"What this ESPN venture has done is to establish what we'd all been hoping and have been thinking was true. The naysayers have said that boxing is the old man's sport and the UFC is the young man's sport. And they used the figures of boxing on HBO and Showtime and the UFC to show that the UFC was doing appreciably better with the young people group of 18-49 and 18-35.
"When we started on ESPN we went head to head with the UFC and we not only beat the UFC, we destroyed them in this group of the young demographic. I would have liked for somebody to say that I'm taking credit for those numbers, no, because now we're on a level playing field. Why? Because UFC was on FS1, on Fox, it was on free television. Now we're on free television too. By and large young people can't afford a monthly fee for premium television, but they certainly have regular packages, so Fox, FS1 and ESPN is available to them, and that's a truer test, and the young demographics for us are 50-60% better than UFC's. UFC is in a state of shock now. Why do you think Dana White is talking about going into boxing? Because he now knows that it's been exposed that boxing is the much more viable sport than mixed martial arts."
GL: It's just like you said, now the playing field has been leveled. That's what we needed, along with the top level fights.
BA: "That's exactly right. The thing that's good is Showtime and its parent company CBS, Les Moonves, is a guy that understands the television business and they've been very supportive, they say the right things. The putz that is directing the sports at HBO is operating in his own universe. He's against us! He's against us because we used to be with him, so he does everything in his power to try and hurt us, which he really can't do. All he's hurting is his own company when he counter programs us. Why? That's stupid. We're not in the same business. We're over the air and we sell commercials and so forth, he's supposed to be providing a service for his subscribers.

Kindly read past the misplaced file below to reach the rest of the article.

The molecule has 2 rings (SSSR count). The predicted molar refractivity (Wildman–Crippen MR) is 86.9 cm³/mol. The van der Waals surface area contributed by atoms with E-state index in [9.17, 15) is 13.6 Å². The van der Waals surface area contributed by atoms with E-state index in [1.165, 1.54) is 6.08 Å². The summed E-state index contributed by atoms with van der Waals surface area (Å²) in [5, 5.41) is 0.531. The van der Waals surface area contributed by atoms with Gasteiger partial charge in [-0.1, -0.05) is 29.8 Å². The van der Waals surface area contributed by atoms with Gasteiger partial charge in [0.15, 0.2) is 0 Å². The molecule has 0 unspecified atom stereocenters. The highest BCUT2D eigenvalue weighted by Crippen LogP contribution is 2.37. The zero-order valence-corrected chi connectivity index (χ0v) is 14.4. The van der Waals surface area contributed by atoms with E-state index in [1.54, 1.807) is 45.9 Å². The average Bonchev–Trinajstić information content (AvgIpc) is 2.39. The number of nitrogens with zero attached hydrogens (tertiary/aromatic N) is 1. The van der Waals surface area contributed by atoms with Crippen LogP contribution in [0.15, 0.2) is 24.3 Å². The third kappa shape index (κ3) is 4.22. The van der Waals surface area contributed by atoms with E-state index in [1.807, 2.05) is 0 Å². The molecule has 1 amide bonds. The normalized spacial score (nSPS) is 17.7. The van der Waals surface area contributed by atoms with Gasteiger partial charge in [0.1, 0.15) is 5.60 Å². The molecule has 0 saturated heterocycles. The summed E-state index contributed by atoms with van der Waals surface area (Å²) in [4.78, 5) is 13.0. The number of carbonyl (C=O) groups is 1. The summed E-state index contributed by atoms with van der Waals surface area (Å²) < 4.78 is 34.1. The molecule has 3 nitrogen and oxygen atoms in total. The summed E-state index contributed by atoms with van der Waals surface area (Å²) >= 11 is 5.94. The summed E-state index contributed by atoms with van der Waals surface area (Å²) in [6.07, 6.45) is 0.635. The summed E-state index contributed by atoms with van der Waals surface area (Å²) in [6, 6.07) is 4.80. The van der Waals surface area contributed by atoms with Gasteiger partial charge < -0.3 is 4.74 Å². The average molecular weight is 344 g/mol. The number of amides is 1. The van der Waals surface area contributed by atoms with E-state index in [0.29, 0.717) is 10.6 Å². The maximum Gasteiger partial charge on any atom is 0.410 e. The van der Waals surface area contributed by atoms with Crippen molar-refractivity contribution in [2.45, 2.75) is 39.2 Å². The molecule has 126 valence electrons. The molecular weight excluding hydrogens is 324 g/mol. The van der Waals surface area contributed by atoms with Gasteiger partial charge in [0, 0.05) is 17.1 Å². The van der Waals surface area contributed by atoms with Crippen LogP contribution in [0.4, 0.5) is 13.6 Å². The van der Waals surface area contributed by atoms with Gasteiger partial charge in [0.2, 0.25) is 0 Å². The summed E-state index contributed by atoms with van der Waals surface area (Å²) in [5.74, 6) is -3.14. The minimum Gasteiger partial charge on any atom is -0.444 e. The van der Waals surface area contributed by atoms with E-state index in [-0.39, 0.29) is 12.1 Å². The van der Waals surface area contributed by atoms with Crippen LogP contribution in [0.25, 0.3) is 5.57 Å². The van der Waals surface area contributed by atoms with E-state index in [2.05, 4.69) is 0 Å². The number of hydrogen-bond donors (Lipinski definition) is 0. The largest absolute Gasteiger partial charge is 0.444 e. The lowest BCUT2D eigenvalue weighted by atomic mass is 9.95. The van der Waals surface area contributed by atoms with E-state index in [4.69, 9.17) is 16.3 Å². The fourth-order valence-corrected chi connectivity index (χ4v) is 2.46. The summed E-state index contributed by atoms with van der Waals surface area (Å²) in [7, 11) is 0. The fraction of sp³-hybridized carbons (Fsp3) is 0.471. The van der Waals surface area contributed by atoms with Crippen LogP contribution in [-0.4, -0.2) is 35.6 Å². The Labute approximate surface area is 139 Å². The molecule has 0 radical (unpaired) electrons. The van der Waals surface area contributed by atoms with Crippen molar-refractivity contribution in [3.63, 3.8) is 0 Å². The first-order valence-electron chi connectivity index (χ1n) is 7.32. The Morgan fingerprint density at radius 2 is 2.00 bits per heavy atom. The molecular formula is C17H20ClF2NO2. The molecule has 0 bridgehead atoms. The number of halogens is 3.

"Why counter program? If you feel you've got the bigger attraction then fine, but you can't counter program with garbage. We have a historic fight that everybody is talking about, two gold medals for each of them, so on and so forth, and they're coming with a bunch of Spanish schmegeggies in Las Vegas where nobody is and they won't sell a ticket. Why counter program? They could have saved the money instead of pissing it away.
"They'll say well Salido isn't a bad fighter and he isn't a bad fighter, but what they should have done was take Salido and pair it with the Saunders-Lemieux fight on December 16. They take Lemieux and Saunders and put garbage with it and all they're going to do is hurt their own ratings on December 16th. The problem is the guy who is running sports at HBO right now is totally incompetent and has no experience, none. If and when that merger takes place I think the first thing AT&T will do is take that sports department and give it to Turner and let Turner schedule fights on HBO. We don't want HBO to go out of boxing, we need them in boxing, but they can't keep counter programming us with these cockamamie fights that nobody cares about."
GL: They're definitely going to be reading about this.
BA: "Well good, let them read about it. It's about time because at one particular point in time, the adults and I still believe there are adults at HBO, will step in and take control of their network."